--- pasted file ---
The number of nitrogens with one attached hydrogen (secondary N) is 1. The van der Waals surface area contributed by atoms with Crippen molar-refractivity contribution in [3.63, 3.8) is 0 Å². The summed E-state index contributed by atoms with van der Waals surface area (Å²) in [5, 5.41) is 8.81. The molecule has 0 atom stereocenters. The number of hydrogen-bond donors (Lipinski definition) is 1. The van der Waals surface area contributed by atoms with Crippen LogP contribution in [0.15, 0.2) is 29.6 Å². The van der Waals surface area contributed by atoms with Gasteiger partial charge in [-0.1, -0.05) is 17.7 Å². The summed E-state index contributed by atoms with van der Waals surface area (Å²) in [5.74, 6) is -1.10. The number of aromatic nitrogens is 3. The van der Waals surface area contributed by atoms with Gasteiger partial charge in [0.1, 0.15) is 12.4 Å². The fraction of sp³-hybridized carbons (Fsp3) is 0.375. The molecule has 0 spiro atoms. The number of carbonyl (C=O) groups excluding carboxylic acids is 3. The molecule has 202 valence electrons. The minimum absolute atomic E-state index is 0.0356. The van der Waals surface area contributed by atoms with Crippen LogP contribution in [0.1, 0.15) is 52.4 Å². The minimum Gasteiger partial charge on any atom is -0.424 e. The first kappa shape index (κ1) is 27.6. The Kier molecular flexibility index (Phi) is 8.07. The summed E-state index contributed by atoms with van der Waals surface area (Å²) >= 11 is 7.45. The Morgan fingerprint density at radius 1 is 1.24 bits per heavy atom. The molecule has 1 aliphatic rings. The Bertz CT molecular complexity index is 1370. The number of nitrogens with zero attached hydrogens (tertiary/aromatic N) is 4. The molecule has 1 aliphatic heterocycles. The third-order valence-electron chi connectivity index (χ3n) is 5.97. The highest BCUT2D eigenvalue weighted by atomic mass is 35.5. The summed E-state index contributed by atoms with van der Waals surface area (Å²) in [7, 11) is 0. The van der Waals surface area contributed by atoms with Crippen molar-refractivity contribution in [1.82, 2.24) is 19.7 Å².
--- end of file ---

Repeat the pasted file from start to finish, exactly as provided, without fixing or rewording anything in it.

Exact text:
The number of nitrogens with one attached hydrogen (secondary N) is 1. The van der Waals surface area contributed by atoms with Crippen molar-refractivity contribution in [3.63, 3.8) is 0 Å². The summed E-state index contributed by atoms with van der Waals surface area (Å²) in [5, 5.41) is 8.81. The molecule has 0 atom stereocenters. The number of hydrogen-bond donors (Lipinski definition) is 1. The van der Waals surface area contributed by atoms with Crippen LogP contribution in [0.15, 0.2) is 29.6 Å². The van der Waals surface area contributed by atoms with Gasteiger partial charge in [-0.1, -0.05) is 17.7 Å². The summed E-state index contributed by atoms with van der Waals surface area (Å²) in [5.74, 6) is -1.10. The number of aromatic nitrogens is 3. The van der Waals surface area contributed by atoms with Gasteiger partial charge in [0.1, 0.15) is 12.4 Å². The fraction of sp³-hybridized carbons (Fsp3) is 0.375. The molecule has 0 spiro atoms. The number of carbonyl (C=O) groups excluding carboxylic acids is 3. The molecule has 202 valence electrons. The minimum absolute atomic E-state index is 0.0356. The van der Waals surface area contributed by atoms with Crippen LogP contribution in [0.1, 0.15) is 52.4 Å². The minimum Gasteiger partial charge on any atom is -0.424 e. The first kappa shape index (κ1) is 27.6. The Kier molecular flexibility index (Phi) is 8.07. The summed E-state index contributed by atoms with van der Waals surface area (Å²) >= 11 is 7.45. The Morgan fingerprint density at radius 1 is 1.24 bits per heavy atom. The molecule has 1 aliphatic rings. The Bertz CT molecular complexity index is 1370. The number of nitrogens with zero attached hydrogens (tertiary/aromatic N) is 4. The molecule has 1 aliphatic heterocycles. The third-order valence-electron chi connectivity index (χ3n) is 5.97. The highest BCUT2D eigenvalue weighted by atomic mass is 35.5. The summed E-state index contributed by atoms with van der Waals surface area (Å²) in [7, 11) is 0. The van der Waals surface area contributed by atoms with Crippen molar-refractivity contribution in [1.82, 2.24) is 19.7 Å².